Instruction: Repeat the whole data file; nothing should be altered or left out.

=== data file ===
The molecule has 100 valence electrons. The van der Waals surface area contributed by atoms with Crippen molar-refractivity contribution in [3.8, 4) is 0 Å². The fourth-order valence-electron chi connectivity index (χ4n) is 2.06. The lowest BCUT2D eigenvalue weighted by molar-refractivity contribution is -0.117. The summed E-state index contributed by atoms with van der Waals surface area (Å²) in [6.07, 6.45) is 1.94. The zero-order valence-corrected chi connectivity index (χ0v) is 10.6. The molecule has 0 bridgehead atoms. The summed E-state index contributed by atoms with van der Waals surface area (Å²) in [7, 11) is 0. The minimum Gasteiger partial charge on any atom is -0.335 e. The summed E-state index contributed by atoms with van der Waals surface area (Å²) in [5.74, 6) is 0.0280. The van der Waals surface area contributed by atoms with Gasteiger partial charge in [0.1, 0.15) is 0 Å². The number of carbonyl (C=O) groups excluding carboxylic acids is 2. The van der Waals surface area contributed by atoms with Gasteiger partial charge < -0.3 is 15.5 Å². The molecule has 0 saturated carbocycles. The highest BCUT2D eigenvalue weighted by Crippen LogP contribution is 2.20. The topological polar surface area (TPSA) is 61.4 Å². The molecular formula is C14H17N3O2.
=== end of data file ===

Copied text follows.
The molecule has 100 valence electrons. The van der Waals surface area contributed by atoms with Crippen molar-refractivity contribution in [3.8, 4) is 0 Å². The fourth-order valence-electron chi connectivity index (χ4n) is 2.06. The lowest BCUT2D eigenvalue weighted by molar-refractivity contribution is -0.117. The summed E-state index contributed by atoms with van der Waals surface area (Å²) in [6.07, 6.45) is 1.94. The zero-order valence-corrected chi connectivity index (χ0v) is 10.6. The molecule has 0 bridgehead atoms. The summed E-state index contributed by atoms with van der Waals surface area (Å²) in [7, 11) is 0. The minimum Gasteiger partial charge on any atom is -0.335 e. The summed E-state index contributed by atoms with van der Waals surface area (Å²) in [5.74, 6) is 0.0280. The van der Waals surface area contributed by atoms with Gasteiger partial charge in [0.1, 0.15) is 0 Å². The number of carbonyl (C=O) groups excluding carboxylic acids is 2. The van der Waals surface area contributed by atoms with Gasteiger partial charge < -0.3 is 15.5 Å². The molecule has 0 saturated carbocycles. The highest BCUT2D eigenvalue weighted by Crippen LogP contribution is 2.20. The topological polar surface area (TPSA) is 61.4 Å². The molecular formula is C14H17N3O2.